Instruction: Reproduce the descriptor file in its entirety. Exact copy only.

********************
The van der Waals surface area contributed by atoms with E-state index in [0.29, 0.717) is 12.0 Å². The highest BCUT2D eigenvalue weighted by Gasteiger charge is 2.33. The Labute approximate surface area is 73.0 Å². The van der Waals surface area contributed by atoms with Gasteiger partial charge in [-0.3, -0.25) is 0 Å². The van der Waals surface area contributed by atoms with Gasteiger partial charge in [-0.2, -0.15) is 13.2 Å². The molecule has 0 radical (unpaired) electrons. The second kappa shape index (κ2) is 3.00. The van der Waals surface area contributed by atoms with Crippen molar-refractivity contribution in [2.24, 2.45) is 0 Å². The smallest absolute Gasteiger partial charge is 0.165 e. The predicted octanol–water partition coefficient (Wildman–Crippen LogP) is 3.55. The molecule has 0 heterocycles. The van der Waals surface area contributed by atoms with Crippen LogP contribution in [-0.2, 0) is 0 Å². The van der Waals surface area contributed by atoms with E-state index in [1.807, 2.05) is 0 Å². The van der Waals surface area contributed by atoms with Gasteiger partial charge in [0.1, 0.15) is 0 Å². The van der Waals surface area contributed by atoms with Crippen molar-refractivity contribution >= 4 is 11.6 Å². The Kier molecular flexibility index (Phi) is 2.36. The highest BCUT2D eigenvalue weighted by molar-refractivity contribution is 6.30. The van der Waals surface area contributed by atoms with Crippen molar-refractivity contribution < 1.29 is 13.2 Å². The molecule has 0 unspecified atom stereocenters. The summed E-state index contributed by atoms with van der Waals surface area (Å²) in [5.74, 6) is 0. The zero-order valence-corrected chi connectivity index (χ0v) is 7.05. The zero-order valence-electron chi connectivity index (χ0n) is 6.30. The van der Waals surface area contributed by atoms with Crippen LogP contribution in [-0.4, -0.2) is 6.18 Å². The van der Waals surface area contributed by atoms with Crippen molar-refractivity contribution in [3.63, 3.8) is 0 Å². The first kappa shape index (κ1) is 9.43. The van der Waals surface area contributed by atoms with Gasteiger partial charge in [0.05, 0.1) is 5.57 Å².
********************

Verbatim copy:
The van der Waals surface area contributed by atoms with E-state index in [0.29, 0.717) is 12.0 Å². The highest BCUT2D eigenvalue weighted by Gasteiger charge is 2.33. The Labute approximate surface area is 73.0 Å². The van der Waals surface area contributed by atoms with Gasteiger partial charge in [-0.3, -0.25) is 0 Å². The van der Waals surface area contributed by atoms with Gasteiger partial charge in [-0.2, -0.15) is 13.2 Å². The molecule has 0 radical (unpaired) electrons. The second kappa shape index (κ2) is 3.00. The van der Waals surface area contributed by atoms with Crippen molar-refractivity contribution in [2.24, 2.45) is 0 Å². The smallest absolute Gasteiger partial charge is 0.165 e. The predicted octanol–water partition coefficient (Wildman–Crippen LogP) is 3.55. The molecule has 0 heterocycles. The van der Waals surface area contributed by atoms with Crippen LogP contribution in [-0.2, 0) is 0 Å². The van der Waals surface area contributed by atoms with E-state index in [1.807, 2.05) is 0 Å². The van der Waals surface area contributed by atoms with Gasteiger partial charge in [0.1, 0.15) is 0 Å². The van der Waals surface area contributed by atoms with Crippen molar-refractivity contribution >= 4 is 11.6 Å². The Kier molecular flexibility index (Phi) is 2.36. The highest BCUT2D eigenvalue weighted by molar-refractivity contribution is 6.30. The van der Waals surface area contributed by atoms with Crippen molar-refractivity contribution < 1.29 is 13.2 Å². The molecule has 0 unspecified atom stereocenters. The summed E-state index contributed by atoms with van der Waals surface area (Å²) in [5.74, 6) is 0. The zero-order valence-corrected chi connectivity index (χ0v) is 7.05. The zero-order valence-electron chi connectivity index (χ0n) is 6.30. The van der Waals surface area contributed by atoms with Crippen LogP contribution in [-0.4, -0.2) is 6.18 Å². The van der Waals surface area contributed by atoms with Crippen molar-refractivity contribution in [3.63, 3.8) is 0 Å². The first kappa shape index (κ1) is 9.43. The van der Waals surface area contributed by atoms with Gasteiger partial charge in [0.05, 0.1) is 5.57 Å².